Gather recipes into shopping lists and cross off ingredients on the go—just ignore how ridiculous this feature looks on the iPad.

Gather recipes into shopping lists and cross off ingredients on the go—just ignore how ridiculous this feature looks on the iPad.

Sadly, the user interface looks ridiculous on iPad, confined to the left sidebar when the device is horizontal and it completely disappears when the device is vertical. Moving on to the Glossary, you’ll find an expansive list of 450 cookery terms (equipment, techniques and ingredients) and photographs. Too bad these terms aren’t linked up when they appear in recipes.

The Glossary features 450 cookery terms from ingredients to equipment to techniques, but doesn’t give you much of a definition.

The Glossary features 450 cookery terms from ingredients to equipment to techniques, but doesn’t give you much of a definition.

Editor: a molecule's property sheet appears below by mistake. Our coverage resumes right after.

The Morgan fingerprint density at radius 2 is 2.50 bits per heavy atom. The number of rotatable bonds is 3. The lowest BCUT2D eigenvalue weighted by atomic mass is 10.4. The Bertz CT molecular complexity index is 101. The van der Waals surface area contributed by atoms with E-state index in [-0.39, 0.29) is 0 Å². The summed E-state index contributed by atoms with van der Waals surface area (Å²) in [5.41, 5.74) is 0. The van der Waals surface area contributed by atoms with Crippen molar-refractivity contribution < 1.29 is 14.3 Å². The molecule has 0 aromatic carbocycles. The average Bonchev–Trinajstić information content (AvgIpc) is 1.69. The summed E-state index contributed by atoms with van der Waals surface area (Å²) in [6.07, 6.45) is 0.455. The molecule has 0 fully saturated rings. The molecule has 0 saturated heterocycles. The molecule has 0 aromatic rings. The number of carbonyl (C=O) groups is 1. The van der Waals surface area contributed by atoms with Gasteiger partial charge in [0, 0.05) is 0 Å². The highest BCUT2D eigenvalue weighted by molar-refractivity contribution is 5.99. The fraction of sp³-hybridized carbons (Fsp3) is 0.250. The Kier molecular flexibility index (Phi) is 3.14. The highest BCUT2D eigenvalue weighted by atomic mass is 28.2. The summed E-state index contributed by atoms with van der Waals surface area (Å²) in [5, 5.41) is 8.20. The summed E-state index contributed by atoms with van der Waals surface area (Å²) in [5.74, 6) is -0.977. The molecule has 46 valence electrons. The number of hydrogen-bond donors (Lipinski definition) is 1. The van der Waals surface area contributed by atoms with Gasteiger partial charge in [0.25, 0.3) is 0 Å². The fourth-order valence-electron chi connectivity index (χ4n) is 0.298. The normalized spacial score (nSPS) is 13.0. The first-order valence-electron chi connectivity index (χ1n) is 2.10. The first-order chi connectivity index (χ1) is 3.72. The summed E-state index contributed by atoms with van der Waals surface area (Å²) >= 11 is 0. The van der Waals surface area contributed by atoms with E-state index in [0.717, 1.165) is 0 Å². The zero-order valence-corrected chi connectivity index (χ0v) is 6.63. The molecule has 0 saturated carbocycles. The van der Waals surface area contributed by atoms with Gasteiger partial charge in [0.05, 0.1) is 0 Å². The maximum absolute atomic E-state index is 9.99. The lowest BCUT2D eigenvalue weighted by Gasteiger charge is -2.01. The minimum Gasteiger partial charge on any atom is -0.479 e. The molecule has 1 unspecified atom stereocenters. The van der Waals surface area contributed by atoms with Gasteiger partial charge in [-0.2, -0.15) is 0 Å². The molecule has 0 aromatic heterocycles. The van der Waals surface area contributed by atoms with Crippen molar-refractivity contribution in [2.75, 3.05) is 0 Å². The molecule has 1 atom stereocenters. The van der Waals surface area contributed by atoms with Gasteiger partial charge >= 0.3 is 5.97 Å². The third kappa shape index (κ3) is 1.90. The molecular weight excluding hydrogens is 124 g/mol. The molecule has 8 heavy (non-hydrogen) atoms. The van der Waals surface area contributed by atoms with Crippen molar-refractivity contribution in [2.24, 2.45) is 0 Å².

While it’s helpful that ingredients are photographed and cooking times listed, often times that’s all you get — no description of what the ingredient is or which cuisine commonly uses it. One redeeming grace about the app is its search tool, which allows users to search full-text of every recipe for key words.

Conclusion

The Cooks Encyclopedia is not up to par with other cookbook apps designed for both iPhone and iPad. Much of the content is relegated to the sidebar of the screen, as if it were just transplanted from the iPhone onto the iPad. That being said, it’s designed beautifully for iPhone. Another issue with this app is that it doesn’t provide cooking tools that other cookbook apps have to help users be more efficient in the kitchen, like timers, hands-free navigation and the ability to customize recipes with your own notes.

It’s not enough to have beautiful photographs and high quality recipes, because the innovators are moving ahead with enhanced functionality and truly in depth tutorial videos. Design and functionality issues aside, this app provides 350 good, useful recipes that will expand your cooking repertoire and inspire creativity in the kitchen. Skip it if you’ve only got an iPad, but buy it if you have an iPhone, which offers the best user experience.


Summary

The Cooks Encyclopedia is a collection of 350 recipes and thousands of step-by-step photographs to expand your cooking repertoire, from everyday dishes to cheffy techniques for special occasions.

7